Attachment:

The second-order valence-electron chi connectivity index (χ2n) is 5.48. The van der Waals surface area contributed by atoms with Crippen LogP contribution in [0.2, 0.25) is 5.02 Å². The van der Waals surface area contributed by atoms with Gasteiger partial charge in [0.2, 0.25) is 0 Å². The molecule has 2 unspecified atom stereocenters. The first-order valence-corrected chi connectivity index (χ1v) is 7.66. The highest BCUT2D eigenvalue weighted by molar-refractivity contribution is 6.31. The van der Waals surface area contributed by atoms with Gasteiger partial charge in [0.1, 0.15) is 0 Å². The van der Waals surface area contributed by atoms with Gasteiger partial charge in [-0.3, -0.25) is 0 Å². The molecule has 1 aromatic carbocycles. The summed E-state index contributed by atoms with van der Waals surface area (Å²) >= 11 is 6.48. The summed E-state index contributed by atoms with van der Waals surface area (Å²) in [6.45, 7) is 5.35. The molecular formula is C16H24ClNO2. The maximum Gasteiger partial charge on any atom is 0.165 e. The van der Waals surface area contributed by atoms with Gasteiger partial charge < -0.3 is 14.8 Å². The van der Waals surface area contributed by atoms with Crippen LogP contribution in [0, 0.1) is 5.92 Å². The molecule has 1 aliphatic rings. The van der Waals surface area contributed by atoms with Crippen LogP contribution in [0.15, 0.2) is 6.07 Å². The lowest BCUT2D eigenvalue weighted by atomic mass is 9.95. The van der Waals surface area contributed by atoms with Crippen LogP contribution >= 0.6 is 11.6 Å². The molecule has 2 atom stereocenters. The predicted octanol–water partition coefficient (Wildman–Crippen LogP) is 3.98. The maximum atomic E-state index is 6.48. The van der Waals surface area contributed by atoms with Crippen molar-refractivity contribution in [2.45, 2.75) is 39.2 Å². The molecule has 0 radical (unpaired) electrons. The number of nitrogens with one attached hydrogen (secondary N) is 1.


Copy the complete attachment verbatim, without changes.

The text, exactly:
The second-order valence-electron chi connectivity index (χ2n) is 5.48. The van der Waals surface area contributed by atoms with Crippen LogP contribution in [0.2, 0.25) is 5.02 Å². The van der Waals surface area contributed by atoms with Gasteiger partial charge in [0.2, 0.25) is 0 Å². The molecule has 2 unspecified atom stereocenters. The first-order valence-corrected chi connectivity index (χ1v) is 7.66. The highest BCUT2D eigenvalue weighted by molar-refractivity contribution is 6.31. The van der Waals surface area contributed by atoms with Gasteiger partial charge in [0.1, 0.15) is 0 Å². The van der Waals surface area contributed by atoms with Gasteiger partial charge in [-0.3, -0.25) is 0 Å². The molecule has 1 aromatic carbocycles. The summed E-state index contributed by atoms with van der Waals surface area (Å²) >= 11 is 6.48. The summed E-state index contributed by atoms with van der Waals surface area (Å²) in [6.45, 7) is 5.35. The molecular formula is C16H24ClNO2. The maximum Gasteiger partial charge on any atom is 0.165 e. The van der Waals surface area contributed by atoms with Gasteiger partial charge < -0.3 is 14.8 Å². The van der Waals surface area contributed by atoms with Crippen LogP contribution in [0, 0.1) is 5.92 Å². The molecule has 1 aliphatic rings. The van der Waals surface area contributed by atoms with Crippen LogP contribution in [0.15, 0.2) is 6.07 Å². The lowest BCUT2D eigenvalue weighted by atomic mass is 9.95. The van der Waals surface area contributed by atoms with Crippen LogP contribution >= 0.6 is 11.6 Å². The molecule has 2 atom stereocenters. The predicted octanol–water partition coefficient (Wildman–Crippen LogP) is 3.98. The maximum atomic E-state index is 6.48. The van der Waals surface area contributed by atoms with Crippen molar-refractivity contribution in [2.45, 2.75) is 39.2 Å². The molecule has 0 radical (unpaired) electrons. The number of nitrogens with one attached hydrogen (secondary N) is 1.